Yet, in 2012, he and a team were granted $49,000 to save lives all over Australia. And where did that money come from? The Office of Learning and Teaching. Glasziou and his teammates, Dragan Ilic, Elmer Villanueva, Rusli Bin Nordin and Julie Tilson, investigated what was the best possible way for medical schools to teach evidence-based medicine to medical students (that's the class where they learn to choose the best possible treatment for whatever ails you based on "epidemiology, biostatistics and information literacy").

Glasziou says: "It seems extremely short sighted to me considering the amount of money involved, investing a few million a year to find out how to do teaching better is trivial compared to the NHMRC, which is roughly a billion a year and trivial compared to the spending on the ARC (the other major research funds generator in Australia)."

A trivial amount of money when you consider the significance of the work done.

What do other brilliant researchers say about the loss of the Office of Learning and Teaching?

Peter Doherty, Nobel prize winner for medicine, says: "The provision of a relatively small amount of funding that allows university teachers to be aware of innovative approaches that are being tried (or considered) elsewhere and, perhaps, to adapt and improve such innovations for local application would seem to be a worthwhile investment for Australia.

"The withdrawal of such support seems short sighted."

And Doherty's not the only Nobel Prize winner who thinks we should save the OLT.
Brian Schmidt, who won his Nobel in 2011 and is now the vice-chancellor of ANU, says: "The OLT is a small government investment that underpins the $19B Higher education export industry -  it is the only investment we have for teaching innovation in higher education, and represents exceedingly good value for the nation."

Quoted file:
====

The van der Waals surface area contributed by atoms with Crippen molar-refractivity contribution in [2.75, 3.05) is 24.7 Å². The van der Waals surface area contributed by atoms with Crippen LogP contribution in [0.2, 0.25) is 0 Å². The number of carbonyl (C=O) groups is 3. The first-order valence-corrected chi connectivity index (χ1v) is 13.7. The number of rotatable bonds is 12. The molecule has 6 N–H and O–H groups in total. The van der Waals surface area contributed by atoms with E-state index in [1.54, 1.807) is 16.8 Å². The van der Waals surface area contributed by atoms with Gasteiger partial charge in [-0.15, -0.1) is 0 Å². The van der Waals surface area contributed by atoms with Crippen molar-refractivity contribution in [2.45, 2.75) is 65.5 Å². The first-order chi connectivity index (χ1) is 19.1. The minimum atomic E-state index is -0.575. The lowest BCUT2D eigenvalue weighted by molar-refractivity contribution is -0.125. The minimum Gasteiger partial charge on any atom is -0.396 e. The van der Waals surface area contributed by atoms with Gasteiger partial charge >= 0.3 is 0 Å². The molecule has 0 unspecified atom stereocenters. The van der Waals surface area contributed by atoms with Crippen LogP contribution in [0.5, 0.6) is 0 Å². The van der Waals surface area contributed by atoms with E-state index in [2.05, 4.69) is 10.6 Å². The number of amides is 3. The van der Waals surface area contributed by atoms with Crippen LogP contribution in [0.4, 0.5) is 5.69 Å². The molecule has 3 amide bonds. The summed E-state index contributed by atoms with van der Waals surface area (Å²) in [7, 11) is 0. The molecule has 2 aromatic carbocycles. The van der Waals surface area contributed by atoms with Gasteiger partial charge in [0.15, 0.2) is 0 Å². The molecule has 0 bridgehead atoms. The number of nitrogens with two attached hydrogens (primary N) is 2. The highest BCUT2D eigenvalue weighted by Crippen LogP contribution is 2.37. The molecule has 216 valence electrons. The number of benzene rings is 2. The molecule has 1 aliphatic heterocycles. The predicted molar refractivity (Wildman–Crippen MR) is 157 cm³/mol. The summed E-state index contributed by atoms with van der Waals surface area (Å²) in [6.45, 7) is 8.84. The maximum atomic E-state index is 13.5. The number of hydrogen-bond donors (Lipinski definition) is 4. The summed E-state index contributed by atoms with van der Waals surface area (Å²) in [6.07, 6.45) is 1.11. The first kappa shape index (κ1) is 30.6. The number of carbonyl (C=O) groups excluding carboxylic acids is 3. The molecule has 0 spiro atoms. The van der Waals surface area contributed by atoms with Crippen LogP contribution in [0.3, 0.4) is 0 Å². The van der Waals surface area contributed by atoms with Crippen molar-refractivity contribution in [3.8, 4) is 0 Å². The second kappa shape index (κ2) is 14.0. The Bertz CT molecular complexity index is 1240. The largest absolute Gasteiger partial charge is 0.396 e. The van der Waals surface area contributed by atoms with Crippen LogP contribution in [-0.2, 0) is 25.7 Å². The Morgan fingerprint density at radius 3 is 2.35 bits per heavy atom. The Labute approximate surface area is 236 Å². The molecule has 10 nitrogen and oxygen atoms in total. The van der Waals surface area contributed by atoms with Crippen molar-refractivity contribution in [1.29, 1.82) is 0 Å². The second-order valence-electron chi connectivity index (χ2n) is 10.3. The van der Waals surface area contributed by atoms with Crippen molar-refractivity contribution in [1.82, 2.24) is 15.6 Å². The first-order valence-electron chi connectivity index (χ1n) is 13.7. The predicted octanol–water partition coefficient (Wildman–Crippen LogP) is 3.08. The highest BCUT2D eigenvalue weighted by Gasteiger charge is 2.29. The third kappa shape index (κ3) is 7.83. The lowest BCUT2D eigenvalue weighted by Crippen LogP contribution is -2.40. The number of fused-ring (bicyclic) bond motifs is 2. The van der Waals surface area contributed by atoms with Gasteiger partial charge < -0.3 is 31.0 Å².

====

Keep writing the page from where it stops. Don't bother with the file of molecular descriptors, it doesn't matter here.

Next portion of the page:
Margaret Gardner, the vice-chancellor of Monash University, despairs.

She says Australia is an international leader in innovation in learning, teaching and education.

"To the best of my knowledge, there has been no communication to the sector about that [2015] budget announcement. The OLT ceases functioning at the end of June, as an office."

She points out four key areas:

1. The OLT functions to reward good teaching. No one else does that at a federal level.

2. The OLT funds innovation in learning and teaching. It is as tough to get those grants as it is to get an ARC or NHMRC grant.

3. It funds fellowships, which are like hit squads to make big changes in university teaching and learning.

4. It develops strategic papers to give insight into key areas.

There are a million Australians at university. And funding for the OLT every year costs a handful of dollars for each one.

It helps our doctors be better doctors and our students be better students.

And all for what? To save a government a few million dollars a year.

If this government really wants an ideas boom, it needs to spend the money where the ideas start and stop breaking promises. No cuts to education? This certainly looks like one.